Australia’s largest financial institutions and corporates are looking to develop strong and trusting external partnerships to help manage their risks in an increasingly regulated global economy. As we collectively assess the best ways to minimise risk, satisfy regulators and optimise operational performance in the post-GFC environment, external advisers are strengthening their teams and offering value-for-money, strategic risk solutions.
We are seeing a shift in talent from traditionally mature risk industries, such as banking, towards the results-oriented consulting industry. This is in line with broader economic imperatives in Australia. Our aging workforce and dearth of home-grown talent means we must become more productive with fewer people. Consulting practices offer time-specific, cost-specific and industry-benchmarked outcomes for their clients.
PricewaterhouseCoopers has engaged Marshall McAdam to help double its number of industry consultants, directors and partners over the next 18 months. Lead by Richard Gossage – a former senior executive of two international banks, including five years as Group CRO – PwC plans aggressive expansion in Australia.
Instead of being a specialist in certain categories of risk, or treating risk as a subset of other consulting offerings, PwC is developing a broad, horizontal service across the following areas: operational risk, regulatory risk, enterprise-wide risk, credit risk, market risk, treasury, capital and liquidity, and insurance risk.
Figures on the Australian risk advisory market from 2009 help explain the enthusiasm for this refocusing of priorities. Most people wouldn’t realise that risk consulting generated in excess of A$660m in that year alone.
Room for the big four to grow
The small niche consultancies – which are estimated to have generated about $250m in revenues in 2009 – are by far the largest contributors to this industry. In comparison, the big four consultancies, with their hundreds of consultants and their high-profile client base, only managed about $150m in the same year.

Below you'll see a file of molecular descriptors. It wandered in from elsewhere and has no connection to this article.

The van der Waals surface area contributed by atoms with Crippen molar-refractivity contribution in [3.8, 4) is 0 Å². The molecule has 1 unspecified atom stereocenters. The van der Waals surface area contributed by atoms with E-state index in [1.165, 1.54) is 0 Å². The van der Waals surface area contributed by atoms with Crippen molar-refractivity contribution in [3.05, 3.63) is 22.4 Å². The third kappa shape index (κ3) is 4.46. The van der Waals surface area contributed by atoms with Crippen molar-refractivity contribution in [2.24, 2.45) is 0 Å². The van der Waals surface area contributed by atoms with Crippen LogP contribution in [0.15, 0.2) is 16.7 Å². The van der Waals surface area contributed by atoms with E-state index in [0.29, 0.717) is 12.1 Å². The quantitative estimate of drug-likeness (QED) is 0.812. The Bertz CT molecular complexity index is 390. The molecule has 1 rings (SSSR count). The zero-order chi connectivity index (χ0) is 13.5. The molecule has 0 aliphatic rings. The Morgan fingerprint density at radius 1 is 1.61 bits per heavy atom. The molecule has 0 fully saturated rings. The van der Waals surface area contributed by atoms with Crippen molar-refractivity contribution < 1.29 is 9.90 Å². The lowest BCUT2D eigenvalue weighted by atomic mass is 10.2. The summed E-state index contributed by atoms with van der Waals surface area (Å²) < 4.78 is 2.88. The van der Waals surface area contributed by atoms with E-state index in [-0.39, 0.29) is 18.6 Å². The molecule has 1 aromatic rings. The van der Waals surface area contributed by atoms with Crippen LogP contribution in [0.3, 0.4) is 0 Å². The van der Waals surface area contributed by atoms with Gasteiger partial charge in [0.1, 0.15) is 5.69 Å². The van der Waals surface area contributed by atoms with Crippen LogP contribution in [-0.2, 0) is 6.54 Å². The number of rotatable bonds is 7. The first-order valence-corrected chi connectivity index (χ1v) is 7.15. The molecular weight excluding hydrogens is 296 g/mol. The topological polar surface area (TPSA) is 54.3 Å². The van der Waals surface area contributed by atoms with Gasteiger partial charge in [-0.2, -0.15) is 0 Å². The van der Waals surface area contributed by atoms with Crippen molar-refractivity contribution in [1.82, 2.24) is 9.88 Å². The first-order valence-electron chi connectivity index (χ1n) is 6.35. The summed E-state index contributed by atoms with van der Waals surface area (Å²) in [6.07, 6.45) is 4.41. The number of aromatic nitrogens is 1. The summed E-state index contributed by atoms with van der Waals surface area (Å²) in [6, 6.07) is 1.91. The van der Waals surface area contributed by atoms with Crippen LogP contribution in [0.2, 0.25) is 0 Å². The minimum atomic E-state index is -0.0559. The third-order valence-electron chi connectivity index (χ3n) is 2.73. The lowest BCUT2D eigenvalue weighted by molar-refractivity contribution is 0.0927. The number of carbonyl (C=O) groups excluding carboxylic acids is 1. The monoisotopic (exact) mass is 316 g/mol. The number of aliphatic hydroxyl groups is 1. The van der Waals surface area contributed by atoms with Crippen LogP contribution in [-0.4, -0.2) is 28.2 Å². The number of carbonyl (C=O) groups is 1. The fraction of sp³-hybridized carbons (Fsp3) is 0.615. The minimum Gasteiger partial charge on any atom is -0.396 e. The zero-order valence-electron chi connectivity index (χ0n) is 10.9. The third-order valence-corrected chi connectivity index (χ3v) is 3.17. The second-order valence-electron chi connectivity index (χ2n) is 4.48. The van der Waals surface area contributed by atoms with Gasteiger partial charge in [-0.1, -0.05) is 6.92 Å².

Not only is there ample room for any of these large practices to improve its share, but the size of the market in Australia is also expected to continue growing for the foreseeable future. PwC therefore wants to expand its network and attract the best talent from the broader risk community.
The banks pull back
In contrast to this bullishness, we’re seeing a shrinking demand in the traditionally stronger employment markets for risk professionals, such as financial services, mining, government and energy.
Falling budgets have caused a squeeze on costs and a greater drive for efficiency and productivity within these sectors. Rather than building and maintaining large teams of risk professionals, these organisations are increasingly recognising the value consultants and co-sourcing can offer in keeping on top of regulatory and financial change, while still managing costs.
We’re very much in the early stages of the shift towards risk consulting, but my view is that it will continue to grow over the next few years. Although not every business has actively embraced this trend yet, there is a definite propensity for companies to try to improve productivity and achieve better results by developing a trusting relationship with a consultancy.
Are you right for risk advisory?
Not everyone is suited to risk advisory, but if you’re contemplating a broader and more challenging role, it’s an excellent time to make that move. You should have strong technical skills (either quantitative or qualitative), some project experience, and be commercial and assertive in your outlook.
Toby Aikins, client advisor, Marshall McAdam